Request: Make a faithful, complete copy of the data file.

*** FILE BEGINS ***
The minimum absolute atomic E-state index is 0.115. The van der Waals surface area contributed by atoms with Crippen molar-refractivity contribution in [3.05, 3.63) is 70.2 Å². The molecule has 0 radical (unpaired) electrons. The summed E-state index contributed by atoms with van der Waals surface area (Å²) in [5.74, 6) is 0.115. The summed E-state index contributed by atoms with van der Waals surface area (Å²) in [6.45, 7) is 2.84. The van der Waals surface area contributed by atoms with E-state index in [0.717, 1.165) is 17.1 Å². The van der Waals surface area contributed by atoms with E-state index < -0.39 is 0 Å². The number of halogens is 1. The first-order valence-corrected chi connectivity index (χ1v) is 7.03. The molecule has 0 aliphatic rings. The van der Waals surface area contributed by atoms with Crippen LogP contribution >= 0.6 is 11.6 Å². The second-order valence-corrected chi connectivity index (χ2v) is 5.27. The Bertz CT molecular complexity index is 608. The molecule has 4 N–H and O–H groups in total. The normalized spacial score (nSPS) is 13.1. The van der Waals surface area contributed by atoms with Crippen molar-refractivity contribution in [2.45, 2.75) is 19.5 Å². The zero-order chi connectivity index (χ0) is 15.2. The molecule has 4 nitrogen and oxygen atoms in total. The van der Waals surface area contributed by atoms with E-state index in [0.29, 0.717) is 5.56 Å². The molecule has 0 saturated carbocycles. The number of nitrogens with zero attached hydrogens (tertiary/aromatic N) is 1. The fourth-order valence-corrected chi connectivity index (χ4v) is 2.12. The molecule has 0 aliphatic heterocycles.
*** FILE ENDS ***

The minimum absolute atomic E-state index is 0.115. The van der Waals surface area contributed by atoms with Crippen molar-refractivity contribution in [3.05, 3.63) is 70.2 Å². The molecule has 0 radical (unpaired) electrons. The summed E-state index contributed by atoms with van der Waals surface area (Å²) in [5.74, 6) is 0.115. The summed E-state index contributed by atoms with van der Waals surface area (Å²) in [6.45, 7) is 2.84. The van der Waals surface area contributed by atoms with E-state index in [0.717, 1.165) is 17.1 Å². The van der Waals surface area contributed by atoms with E-state index < -0.39 is 0 Å². The number of halogens is 1. The first-order valence-corrected chi connectivity index (χ1v) is 7.03. The molecule has 0 aliphatic rings. The van der Waals surface area contributed by atoms with Crippen LogP contribution >= 0.6 is 11.6 Å². The second-order valence-corrected chi connectivity index (χ2v) is 5.27. The Bertz CT molecular complexity index is 608. The molecule has 4 N–H and O–H groups in total. The normalized spacial score (nSPS) is 13.1. The van der Waals surface area contributed by atoms with Crippen molar-refractivity contribution in [2.45, 2.75) is 19.5 Å². The zero-order chi connectivity index (χ0) is 15.2. The molecule has 4 nitrogen and oxygen atoms in total. The van der Waals surface area contributed by atoms with E-state index in [0.29, 0.717) is 5.56 Å². The molecule has 0 saturated carbocycles. The number of nitrogens with zero attached hydrogens (tertiary/aromatic N) is 1. The fourth-order valence-corrected chi connectivity index (χ4v) is 2.12. The molecule has 0 aliphatic heterocycles.